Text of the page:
Planning Grant Tries To Ready St. Louis for a Sustainable Future

January 01, 2012
By  Maggie Hales

The future, as always, remains uncertain. Yet some trends appear to be safe bets: Costs will rise, economic and social change will continue at a rapid pace, and all levels of government will need to adapt to those rising costs and changing times with an increased emphasis on fiscal, societal and environmental responsibility.

Given those trends and the need for increased government efficiency, preparing for what lies ahead is a good idea. That need for preparation is at the heart of the federal emphasis on sustainability, exemplified in the Department of Housing and Urban Development’s (HUD) new Sustainable Communities Regional Planning Grant Program.

In general, sustainability refers to the concept of making decisions about development and government policy by considering the economic, social and environmental impacts of a project. Sustainable development does not focus solely on short-term benefits; it considers long-term effects as well and does not undervalue the true cost of a project by downplaying its negative environmental and social consequences. It stresses the efficient and equitable management of resources, both natural and financial.

In St. Louis, a three-year, $4.7-million grant from HUD to develop a regional plan for sustainable development will not resolve all current challenges. But the intent is to devise methods that municipalities, counties and regions can use to meet the metro area’s needs in efficient and responsible ways.

The St. Louis-area grant was announced in October 2010, with funding for planning running through December 2013. The $4.7-million award was the fourth-highest among the 45 regions that received funding from HUD; 225 grant applications were submitted.

Other Eighth District HUD Sustainable Communities Regional Planning grantees include the metro area around Memphis ($2.6 million), which includes parts of Arkansas, Tennessee and Mississippi; Metroplan in Little Rock ($1.4 million); and the East Arkansas Planning and Development District ($2.6 million).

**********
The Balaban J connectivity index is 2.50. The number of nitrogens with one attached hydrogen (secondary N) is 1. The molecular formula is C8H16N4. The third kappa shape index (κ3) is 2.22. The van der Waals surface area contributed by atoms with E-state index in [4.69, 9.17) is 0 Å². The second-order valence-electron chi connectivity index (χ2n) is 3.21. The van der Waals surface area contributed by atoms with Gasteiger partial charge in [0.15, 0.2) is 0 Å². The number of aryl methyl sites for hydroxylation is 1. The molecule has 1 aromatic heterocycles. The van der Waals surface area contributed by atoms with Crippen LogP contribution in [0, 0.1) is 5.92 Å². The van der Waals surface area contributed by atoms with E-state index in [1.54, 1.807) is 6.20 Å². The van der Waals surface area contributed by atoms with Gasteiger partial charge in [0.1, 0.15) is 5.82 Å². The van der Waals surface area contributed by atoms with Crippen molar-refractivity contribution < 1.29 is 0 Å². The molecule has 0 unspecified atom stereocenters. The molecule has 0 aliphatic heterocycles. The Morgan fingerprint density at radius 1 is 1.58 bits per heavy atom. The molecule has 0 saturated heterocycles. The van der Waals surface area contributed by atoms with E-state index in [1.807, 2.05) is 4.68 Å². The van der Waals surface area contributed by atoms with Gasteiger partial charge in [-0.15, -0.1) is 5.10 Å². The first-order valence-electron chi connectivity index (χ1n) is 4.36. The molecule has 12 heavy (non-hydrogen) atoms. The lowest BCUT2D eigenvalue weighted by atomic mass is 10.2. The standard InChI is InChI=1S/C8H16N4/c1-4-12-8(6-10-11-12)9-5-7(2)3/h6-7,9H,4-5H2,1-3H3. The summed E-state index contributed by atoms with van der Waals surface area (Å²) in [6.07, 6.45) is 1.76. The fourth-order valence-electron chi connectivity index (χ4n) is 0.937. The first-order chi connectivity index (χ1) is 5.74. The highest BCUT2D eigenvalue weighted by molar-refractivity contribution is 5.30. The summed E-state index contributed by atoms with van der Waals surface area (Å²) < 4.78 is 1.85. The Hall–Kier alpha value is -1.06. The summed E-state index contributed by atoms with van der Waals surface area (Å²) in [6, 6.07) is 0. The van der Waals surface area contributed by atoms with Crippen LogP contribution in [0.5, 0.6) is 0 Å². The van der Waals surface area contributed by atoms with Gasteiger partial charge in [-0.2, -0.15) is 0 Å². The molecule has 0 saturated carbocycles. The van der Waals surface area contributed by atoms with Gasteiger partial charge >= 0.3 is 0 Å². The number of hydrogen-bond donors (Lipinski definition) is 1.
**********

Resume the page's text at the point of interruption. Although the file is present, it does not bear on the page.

For St. Louis, the East-West Gateway Council of Governments is the lead agency for the planning process and the fiscal agent for the grant. East-West Gateway is the federally designated metropolitan planning organization for the city of St. Louis and the surrounding seven counties in Missouri and Illinois.

East-West Gateway has 10 consortium partners contributing to the planning process of the Regional Plan for Sustainable Development. HUD requires that each region’s principal city, the county with the largest population, the metropolitan planning organization and a regional public engagement organization be involved in the process.

The effort to develop a regional plan that emphasizes sustainable development is a collaborative partnership that involves HUD, the federal Department of Transportation (DOT) and the Environmental Protection Agency (EPA). The goal is to improve the way the federal government coordinates its transportation, housing and environmental spending, policies and programs so that local communities can become economically vibrant and environmentally sustainable.